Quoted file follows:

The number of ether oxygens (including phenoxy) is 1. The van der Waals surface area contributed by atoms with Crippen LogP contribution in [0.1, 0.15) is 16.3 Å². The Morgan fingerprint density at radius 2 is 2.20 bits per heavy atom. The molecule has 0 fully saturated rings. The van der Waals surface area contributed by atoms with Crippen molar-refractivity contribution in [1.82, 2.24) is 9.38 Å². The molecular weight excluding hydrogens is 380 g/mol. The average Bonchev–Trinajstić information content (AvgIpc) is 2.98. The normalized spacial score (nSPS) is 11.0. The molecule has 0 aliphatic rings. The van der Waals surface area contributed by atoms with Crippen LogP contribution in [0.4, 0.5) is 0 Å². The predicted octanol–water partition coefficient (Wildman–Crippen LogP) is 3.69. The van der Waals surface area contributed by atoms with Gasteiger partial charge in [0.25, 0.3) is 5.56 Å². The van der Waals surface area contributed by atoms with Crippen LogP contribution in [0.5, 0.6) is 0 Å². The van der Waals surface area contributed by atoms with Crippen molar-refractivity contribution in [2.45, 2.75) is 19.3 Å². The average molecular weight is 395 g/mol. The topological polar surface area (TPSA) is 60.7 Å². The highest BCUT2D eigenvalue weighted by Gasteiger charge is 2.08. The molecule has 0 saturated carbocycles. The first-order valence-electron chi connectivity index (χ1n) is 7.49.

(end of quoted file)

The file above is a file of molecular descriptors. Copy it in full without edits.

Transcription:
The number of ether oxygens (including phenoxy) is 1. The van der Waals surface area contributed by atoms with Crippen LogP contribution in [0.1, 0.15) is 16.3 Å². The Morgan fingerprint density at radius 2 is 2.20 bits per heavy atom. The molecule has 0 fully saturated rings. The van der Waals surface area contributed by atoms with Crippen molar-refractivity contribution in [1.82, 2.24) is 9.38 Å². The molecular weight excluding hydrogens is 380 g/mol. The average Bonchev–Trinajstić information content (AvgIpc) is 2.98. The normalized spacial score (nSPS) is 11.0. The molecule has 0 aliphatic rings. The van der Waals surface area contributed by atoms with Crippen LogP contribution in [0.4, 0.5) is 0 Å². The predicted octanol–water partition coefficient (Wildman–Crippen LogP) is 3.69. The van der Waals surface area contributed by atoms with Gasteiger partial charge in [0.25, 0.3) is 5.56 Å². The van der Waals surface area contributed by atoms with Crippen LogP contribution in [0.5, 0.6) is 0 Å². The van der Waals surface area contributed by atoms with Crippen molar-refractivity contribution in [2.45, 2.75) is 19.3 Å². The average molecular weight is 395 g/mol. The topological polar surface area (TPSA) is 60.7 Å². The highest BCUT2D eigenvalue weighted by Gasteiger charge is 2.08. The molecule has 0 saturated carbocycles. The first-order valence-electron chi connectivity index (χ1n) is 7.49.